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Illustration: Sarah Grillo/Axios

After conquering e-commerce and cloud computing, Amazon is claiming its spot at the very top of the massive shipping industry this holiday season.

Why it matters: Logistics might make your eyes glaze over, but it's one of the key businesses of the future — and it could become Amazon's next windfall. The industry is already worth $1.5 trillion, and it'll get even bigger as more and more people order everything online.

By the numbers: Cyber Monday was Amazon's highest volume shopping day ever. And Americans will spend a record $135 billion online in November and December, Spencer Soper writes in Bloomberg's tech newsletter today.

What's happening: Amazon is already the leading shipper of its own packages (delivering about 48% of them). The tech giant is adding vans, jets, workers and warehouses to become an even more formidable shipper.

Amazon's rise is putting legacy shippers at risk. After brushing off the e-commerce giant as a competitor for years, FedEx CEO Fred Smith called it a threat this year.

  • The two companies have cut ties. FedEx chose not to renew its ground and air delivery contracts with Amazon.
  • And just this week, Amazon — which is consumers' most-trusted brand to deliver their holiday gifts in time — is banning its third-party sellers from using FedEx for ground deliveries. It's effectively a no-confidence vote in FedEx, writes Soper.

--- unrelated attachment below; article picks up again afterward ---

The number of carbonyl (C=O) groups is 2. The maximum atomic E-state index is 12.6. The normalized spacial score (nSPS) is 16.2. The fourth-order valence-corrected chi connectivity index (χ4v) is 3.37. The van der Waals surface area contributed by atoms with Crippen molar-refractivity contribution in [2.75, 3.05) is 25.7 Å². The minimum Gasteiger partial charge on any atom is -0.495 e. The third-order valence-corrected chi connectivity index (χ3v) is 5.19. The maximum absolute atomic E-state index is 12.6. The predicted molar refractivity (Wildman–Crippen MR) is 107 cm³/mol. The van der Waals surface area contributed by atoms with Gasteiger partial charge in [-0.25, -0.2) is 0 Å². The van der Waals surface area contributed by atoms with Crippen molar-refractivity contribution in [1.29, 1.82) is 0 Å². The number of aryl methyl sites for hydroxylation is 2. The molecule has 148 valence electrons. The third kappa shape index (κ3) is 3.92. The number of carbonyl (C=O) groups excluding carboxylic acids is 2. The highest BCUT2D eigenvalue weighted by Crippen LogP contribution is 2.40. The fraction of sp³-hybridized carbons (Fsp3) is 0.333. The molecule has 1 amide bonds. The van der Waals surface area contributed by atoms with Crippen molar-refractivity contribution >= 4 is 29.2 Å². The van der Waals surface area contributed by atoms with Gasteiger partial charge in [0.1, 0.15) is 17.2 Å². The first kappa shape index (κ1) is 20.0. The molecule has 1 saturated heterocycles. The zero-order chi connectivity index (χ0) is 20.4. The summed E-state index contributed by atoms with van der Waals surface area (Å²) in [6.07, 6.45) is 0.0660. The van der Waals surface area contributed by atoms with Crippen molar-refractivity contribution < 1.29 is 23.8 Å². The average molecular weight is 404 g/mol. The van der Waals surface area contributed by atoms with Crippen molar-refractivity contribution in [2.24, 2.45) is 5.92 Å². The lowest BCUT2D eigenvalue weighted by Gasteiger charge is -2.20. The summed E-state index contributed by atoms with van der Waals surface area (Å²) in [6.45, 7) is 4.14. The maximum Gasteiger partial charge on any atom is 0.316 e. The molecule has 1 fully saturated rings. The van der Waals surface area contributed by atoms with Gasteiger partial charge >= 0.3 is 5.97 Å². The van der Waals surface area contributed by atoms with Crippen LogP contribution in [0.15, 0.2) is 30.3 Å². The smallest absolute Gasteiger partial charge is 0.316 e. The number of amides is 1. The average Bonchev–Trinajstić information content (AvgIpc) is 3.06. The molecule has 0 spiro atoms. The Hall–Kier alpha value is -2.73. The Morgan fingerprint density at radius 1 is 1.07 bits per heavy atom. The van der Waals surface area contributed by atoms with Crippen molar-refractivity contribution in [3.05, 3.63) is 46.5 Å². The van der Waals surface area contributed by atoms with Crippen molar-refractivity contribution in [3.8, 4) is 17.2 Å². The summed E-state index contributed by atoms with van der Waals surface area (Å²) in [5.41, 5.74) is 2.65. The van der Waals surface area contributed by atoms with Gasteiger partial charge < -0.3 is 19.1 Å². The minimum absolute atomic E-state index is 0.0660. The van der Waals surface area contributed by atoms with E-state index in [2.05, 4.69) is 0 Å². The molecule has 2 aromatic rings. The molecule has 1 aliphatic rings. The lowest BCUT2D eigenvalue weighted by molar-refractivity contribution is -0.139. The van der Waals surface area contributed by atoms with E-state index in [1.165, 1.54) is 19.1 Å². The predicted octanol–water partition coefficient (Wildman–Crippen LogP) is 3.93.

• FedEx reported weaker-than-expected earnings this week and revised its 2020 earnings outlook down. The stock is down around 10% today.

The stakes: Amazon is already the subject of antitrust investigations in the U.S. and Europe, and its shipping prowess could strengthen opponents' arguments.

  • "Given its scale & dominance of this market, Amazon is essentially operating as a regulator of shipping companies," notes Stacy Mitchell, co-director of the Institute for Local Self-Reliance, a nonprofit research and advocacy group that opposes concentrated economic power.

Go deeper

Buffett eyes slow U.S. progress, but says "never bet against America"

Warren Buffett in New York City in 2017. Photo: Daniel Zuchnik/WireImage

Warren Buffett called progress in America "slow, uneven and often discouraging," but retained his long-term optimism in the country, in his closely watched annual shareholder letter released Saturday morning.

Why it matters: It breaks months of uncharacteristic silence from the 90-year-old billionaire Berkshire Hathaway CEO — as the fragile economy coped with the pandemic and the U.S. saw a contentious presidential election.

Restaurant software meets the pandemic moment

Illustration: Annelise Capossela/Axios

Food delivery companies have predictably done well during the pandemic. But restaurant software providers are also having a moment as eateries race to handle the avalanche of online orders resulting from severe in-person dining restrictions.

Driving the news: Olo filed last week for an IPO and Toast is rumored to be preparing to do the same very soon.

Bryan Walsh, author of Future
4 hours ago - Technology

How the automation economy can turn human workers into robots

Illustration: Sarah Grillo/Axios

More than outright destroying jobs, automation is changing employment in ways that will weigh on workers.

The big picture: Right now, we should be less worried about robots taking human jobs than people in low-skilled positions being forced to work like robots.

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